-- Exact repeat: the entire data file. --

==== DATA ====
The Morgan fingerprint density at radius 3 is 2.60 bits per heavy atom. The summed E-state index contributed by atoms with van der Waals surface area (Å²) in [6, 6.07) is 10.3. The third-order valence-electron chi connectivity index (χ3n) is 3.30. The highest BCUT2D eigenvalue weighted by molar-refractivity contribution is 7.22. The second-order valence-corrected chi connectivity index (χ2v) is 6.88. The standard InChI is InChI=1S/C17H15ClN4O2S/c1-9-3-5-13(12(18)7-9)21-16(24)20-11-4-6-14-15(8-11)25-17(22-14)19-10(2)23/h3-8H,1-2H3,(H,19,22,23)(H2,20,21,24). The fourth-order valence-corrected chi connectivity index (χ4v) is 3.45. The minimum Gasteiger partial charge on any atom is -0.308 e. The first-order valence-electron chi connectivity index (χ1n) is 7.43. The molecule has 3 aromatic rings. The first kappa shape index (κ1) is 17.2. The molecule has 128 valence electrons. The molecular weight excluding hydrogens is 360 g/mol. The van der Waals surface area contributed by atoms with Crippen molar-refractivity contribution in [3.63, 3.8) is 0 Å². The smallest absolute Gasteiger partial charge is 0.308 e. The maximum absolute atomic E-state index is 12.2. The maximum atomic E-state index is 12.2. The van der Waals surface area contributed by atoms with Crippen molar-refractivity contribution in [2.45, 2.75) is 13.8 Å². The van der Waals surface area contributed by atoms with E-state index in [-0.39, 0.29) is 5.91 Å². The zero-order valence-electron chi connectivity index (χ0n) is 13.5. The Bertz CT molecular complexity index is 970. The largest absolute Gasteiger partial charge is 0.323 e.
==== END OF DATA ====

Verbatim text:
The Morgan fingerprint density at radius 3 is 2.60 bits per heavy atom. The summed E-state index contributed by atoms with van der Waals surface area (Å²) in [6, 6.07) is 10.3. The third-order valence-electron chi connectivity index (χ3n) is 3.30. The highest BCUT2D eigenvalue weighted by molar-refractivity contribution is 7.22. The second-order valence-corrected chi connectivity index (χ2v) is 6.88. The standard InChI is InChI=1S/C17H15ClN4O2S/c1-9-3-5-13(12(18)7-9)21-16(24)20-11-4-6-14-15(8-11)25-17(22-14)19-10(2)23/h3-8H,1-2H3,(H,19,22,23)(H2,20,21,24). The fourth-order valence-corrected chi connectivity index (χ4v) is 3.45. The minimum Gasteiger partial charge on any atom is -0.308 e. The first-order valence-electron chi connectivity index (χ1n) is 7.43. The molecule has 3 aromatic rings. The first kappa shape index (κ1) is 17.2. The molecule has 128 valence electrons. The molecular weight excluding hydrogens is 360 g/mol. The van der Waals surface area contributed by atoms with Crippen molar-refractivity contribution in [3.63, 3.8) is 0 Å². The smallest absolute Gasteiger partial charge is 0.308 e. The maximum absolute atomic E-state index is 12.2. The maximum atomic E-state index is 12.2. The van der Waals surface area contributed by atoms with Crippen molar-refractivity contribution in [2.45, 2.75) is 13.8 Å². The van der Waals surface area contributed by atoms with E-state index in [-0.39, 0.29) is 5.91 Å². The zero-order valence-electron chi connectivity index (χ0n) is 13.5. The Bertz CT molecular complexity index is 970. The largest absolute Gasteiger partial charge is 0.323 e.